Irrespective of the other issues raised here, the flicker fix is extremely useful and I'm very glad it's been posted - I wish I'd known it a lot sooner.

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I found Tony's videos quite interesting and useful also. But I sympathise with Boris and Jean-Louis. Tony comes across on the video as sort of too relaxed. I diddn't agree with all that Tony said, but I still found it useful, if that makes sense.


Re precautions when working on the mechanism plate, TI thought Tony had put some screws back into it so that he could rest the plate on the screws.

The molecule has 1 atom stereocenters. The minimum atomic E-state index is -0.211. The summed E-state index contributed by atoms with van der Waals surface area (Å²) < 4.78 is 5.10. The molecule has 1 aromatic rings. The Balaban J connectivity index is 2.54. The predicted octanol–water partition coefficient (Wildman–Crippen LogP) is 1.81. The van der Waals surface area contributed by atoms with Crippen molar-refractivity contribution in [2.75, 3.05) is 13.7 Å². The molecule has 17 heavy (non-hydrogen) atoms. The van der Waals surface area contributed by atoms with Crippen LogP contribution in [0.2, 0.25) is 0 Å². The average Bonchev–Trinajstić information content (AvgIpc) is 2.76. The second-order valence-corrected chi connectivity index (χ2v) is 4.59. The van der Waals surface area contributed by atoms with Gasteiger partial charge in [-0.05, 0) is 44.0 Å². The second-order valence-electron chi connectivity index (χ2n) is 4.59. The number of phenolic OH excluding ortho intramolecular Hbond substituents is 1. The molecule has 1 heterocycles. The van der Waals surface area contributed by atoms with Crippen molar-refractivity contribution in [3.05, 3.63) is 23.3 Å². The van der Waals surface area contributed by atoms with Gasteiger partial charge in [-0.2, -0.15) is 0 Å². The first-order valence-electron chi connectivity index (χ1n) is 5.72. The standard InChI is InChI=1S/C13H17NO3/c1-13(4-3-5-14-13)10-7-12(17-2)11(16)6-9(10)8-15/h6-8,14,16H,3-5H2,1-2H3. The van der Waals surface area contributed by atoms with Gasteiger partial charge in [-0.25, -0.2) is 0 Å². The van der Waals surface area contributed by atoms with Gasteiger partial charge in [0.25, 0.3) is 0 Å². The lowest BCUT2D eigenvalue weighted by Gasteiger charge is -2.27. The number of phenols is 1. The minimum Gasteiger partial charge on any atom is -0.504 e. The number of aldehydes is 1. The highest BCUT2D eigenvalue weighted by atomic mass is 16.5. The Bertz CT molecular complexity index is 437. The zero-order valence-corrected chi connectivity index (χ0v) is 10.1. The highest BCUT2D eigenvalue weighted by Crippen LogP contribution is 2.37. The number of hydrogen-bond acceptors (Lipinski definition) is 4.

Something that needs to happen, maybe we need a separate named thread for it. Workshop manuals and service manuals for ACL I and II need to get in the public domain. The number of experienced ACL camera techs is diminishing, but there are lots of skilled camera techs who know Arri, Aaton, Panavision ... ACLs are quite simple cameras (so I'm told) and if some documentation was available some of these guys would happily service them. So we need to find and make public domain the service docs.


Also, I think camera owners need to document the service record of their gear. What was done, and by who.